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Take a moment and think about freedom.

Have you ever wondered what happened to the 56 men who signed the Declaration of Independence?        

Five signers were captured by the British as traitors, and tortured before they died. Twelve had their homes ransacked and burned. Two lost their sons serving in the Revolutionary Army; another had two sons captured. 

Nine of the 56 fought and died from wounds or hardships of the Revolutionary War.  They signed and they pledged their lives, their fortunes, and their sacred honor. What kind of men were they?                      

Twenty-four were lawyers and jurists. Eleven were merchants, nine were farmers and large plantation owners; men of means, well educated, but they signed the Declaration of Independence knowing full well that the penalty would be death if they were captured.                          

Carter Braxton of Virginia, a wealthy planter and trader, saw his ships swept from the seas by the British Navy. He sold his home and properties to pay his debts, and died in rags.                    

Thomas McKeam was so hounded by the British that he was forced to move his family almost constantly. He served in the Congress without pay, and his family was kept in hiding. His possessions were taken from him, and poverty was his reward.                      

Vandals or soldiers looted the properties of Dillery, Hall, Clymer, Walton, Gwinnett, Heyward, Ruttledge, and Middleton.          

At the battle of Yorktown , Thomas Nelson, Jr., noted that the British General Cornwallis had taken over the Nelson home for his headquarters. He quietly urged General George Washington to open fire. The home was destroyed, and Nelson died bankrupt.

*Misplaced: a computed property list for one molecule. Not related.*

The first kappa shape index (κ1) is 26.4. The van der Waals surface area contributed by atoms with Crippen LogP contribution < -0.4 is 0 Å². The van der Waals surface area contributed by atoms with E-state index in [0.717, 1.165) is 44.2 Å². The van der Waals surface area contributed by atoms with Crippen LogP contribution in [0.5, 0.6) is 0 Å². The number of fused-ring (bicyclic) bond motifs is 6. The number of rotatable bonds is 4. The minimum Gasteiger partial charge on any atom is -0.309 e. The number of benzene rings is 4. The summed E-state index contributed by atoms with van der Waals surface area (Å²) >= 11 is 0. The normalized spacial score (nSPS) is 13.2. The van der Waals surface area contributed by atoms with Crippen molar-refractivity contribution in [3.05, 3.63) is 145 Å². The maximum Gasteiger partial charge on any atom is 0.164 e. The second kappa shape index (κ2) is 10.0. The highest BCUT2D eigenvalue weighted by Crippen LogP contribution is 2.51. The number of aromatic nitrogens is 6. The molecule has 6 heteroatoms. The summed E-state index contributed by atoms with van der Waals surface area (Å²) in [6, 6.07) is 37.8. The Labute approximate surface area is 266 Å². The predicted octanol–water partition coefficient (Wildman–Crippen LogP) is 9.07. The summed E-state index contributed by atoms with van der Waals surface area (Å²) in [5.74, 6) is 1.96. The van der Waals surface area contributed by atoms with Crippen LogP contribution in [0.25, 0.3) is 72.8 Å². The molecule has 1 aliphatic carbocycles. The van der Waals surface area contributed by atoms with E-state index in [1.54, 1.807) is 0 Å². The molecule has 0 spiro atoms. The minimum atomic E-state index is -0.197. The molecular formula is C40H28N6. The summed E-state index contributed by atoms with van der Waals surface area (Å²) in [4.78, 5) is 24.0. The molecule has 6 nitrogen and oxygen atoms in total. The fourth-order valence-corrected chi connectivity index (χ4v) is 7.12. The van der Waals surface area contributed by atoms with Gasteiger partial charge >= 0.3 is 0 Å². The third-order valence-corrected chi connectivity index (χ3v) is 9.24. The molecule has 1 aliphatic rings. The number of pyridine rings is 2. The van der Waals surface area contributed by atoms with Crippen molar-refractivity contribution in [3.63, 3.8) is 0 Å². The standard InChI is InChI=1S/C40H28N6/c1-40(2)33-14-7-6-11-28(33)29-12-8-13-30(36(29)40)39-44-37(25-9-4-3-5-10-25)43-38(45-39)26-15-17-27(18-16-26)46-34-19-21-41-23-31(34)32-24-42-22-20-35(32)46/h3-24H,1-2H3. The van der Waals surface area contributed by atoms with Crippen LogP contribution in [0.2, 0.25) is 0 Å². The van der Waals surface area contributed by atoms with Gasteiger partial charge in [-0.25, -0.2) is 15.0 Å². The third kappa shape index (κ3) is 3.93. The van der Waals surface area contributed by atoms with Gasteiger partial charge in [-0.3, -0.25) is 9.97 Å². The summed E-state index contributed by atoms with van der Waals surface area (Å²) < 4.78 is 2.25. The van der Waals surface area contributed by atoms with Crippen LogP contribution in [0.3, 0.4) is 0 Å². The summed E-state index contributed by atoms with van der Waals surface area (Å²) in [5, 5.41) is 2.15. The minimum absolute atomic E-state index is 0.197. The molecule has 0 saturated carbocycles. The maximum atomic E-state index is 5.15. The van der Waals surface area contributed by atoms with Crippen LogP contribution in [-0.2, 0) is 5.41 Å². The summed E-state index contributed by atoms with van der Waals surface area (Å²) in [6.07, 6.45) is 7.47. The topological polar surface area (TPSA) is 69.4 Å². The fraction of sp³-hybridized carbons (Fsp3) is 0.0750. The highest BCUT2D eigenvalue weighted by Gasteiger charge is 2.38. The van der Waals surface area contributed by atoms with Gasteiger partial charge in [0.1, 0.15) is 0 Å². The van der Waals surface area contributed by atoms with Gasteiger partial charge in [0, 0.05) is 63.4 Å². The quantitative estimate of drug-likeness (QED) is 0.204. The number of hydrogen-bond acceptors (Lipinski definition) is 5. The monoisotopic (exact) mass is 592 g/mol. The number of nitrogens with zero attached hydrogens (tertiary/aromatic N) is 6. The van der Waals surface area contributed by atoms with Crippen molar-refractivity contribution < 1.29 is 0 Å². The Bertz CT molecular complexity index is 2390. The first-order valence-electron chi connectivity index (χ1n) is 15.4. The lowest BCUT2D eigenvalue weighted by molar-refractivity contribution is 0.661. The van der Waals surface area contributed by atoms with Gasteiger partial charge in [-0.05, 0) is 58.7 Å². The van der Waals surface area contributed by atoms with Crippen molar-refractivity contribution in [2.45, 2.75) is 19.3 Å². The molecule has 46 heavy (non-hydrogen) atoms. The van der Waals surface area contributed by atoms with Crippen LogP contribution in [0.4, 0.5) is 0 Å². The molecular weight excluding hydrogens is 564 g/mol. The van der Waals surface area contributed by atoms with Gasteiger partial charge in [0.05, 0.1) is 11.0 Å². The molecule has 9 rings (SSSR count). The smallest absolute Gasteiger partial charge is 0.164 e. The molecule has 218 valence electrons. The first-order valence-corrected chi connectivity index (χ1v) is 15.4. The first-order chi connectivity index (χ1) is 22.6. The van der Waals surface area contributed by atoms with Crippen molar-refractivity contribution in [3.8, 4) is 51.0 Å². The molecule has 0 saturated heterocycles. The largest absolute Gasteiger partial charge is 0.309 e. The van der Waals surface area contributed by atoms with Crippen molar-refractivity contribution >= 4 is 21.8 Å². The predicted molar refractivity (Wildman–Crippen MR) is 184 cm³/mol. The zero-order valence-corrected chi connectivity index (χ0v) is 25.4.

Francis Lewis had his home and properties destroyed. The enemy jailed his wife, and she died within a few months.      

John Hart was driven from his wife’s bedside as she was dying. Their 13 children fled for their lives. His fields and his gristmill were laid to waste. For more than a year he lived in forests and caves, returning home to find his wife dead and his children vanished.                          

So, take a few minutes while enjoying your 4th of July holiday and silently thank these patriots. It’s not much to ask for the price they paid.                              

Remember: freedom is never free!                    

I hope you will show your support by remembering this story and knowing that the Fourth of July has more to it than beer, picnics, and baseball games.  

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Reader Comments (3)

November 23, 2010 | Unregistered CommenterJonas

Is it July 4th already? Man...its seems like just a minute ago it was almost Thanksgiving...;-)

November 23, 2010 | Unregistered CommenterTom Daigon

I do and will remember.

I graduated High School in 1967, the middle of the Viet Nam war, served four years ... luckily only one in South-East Asia ... non-combat.

So you know where I'm coming from when I say these TSA searches at airports are a travesty against the US Constitution ... the 4th amendment more specifically. These searches betray every person who has defended this nation. These searches show that some of us are willing to trade liberty for (a tiny bit more) security.



November 29, 2010 | Unregistered CommenterRob Shaver

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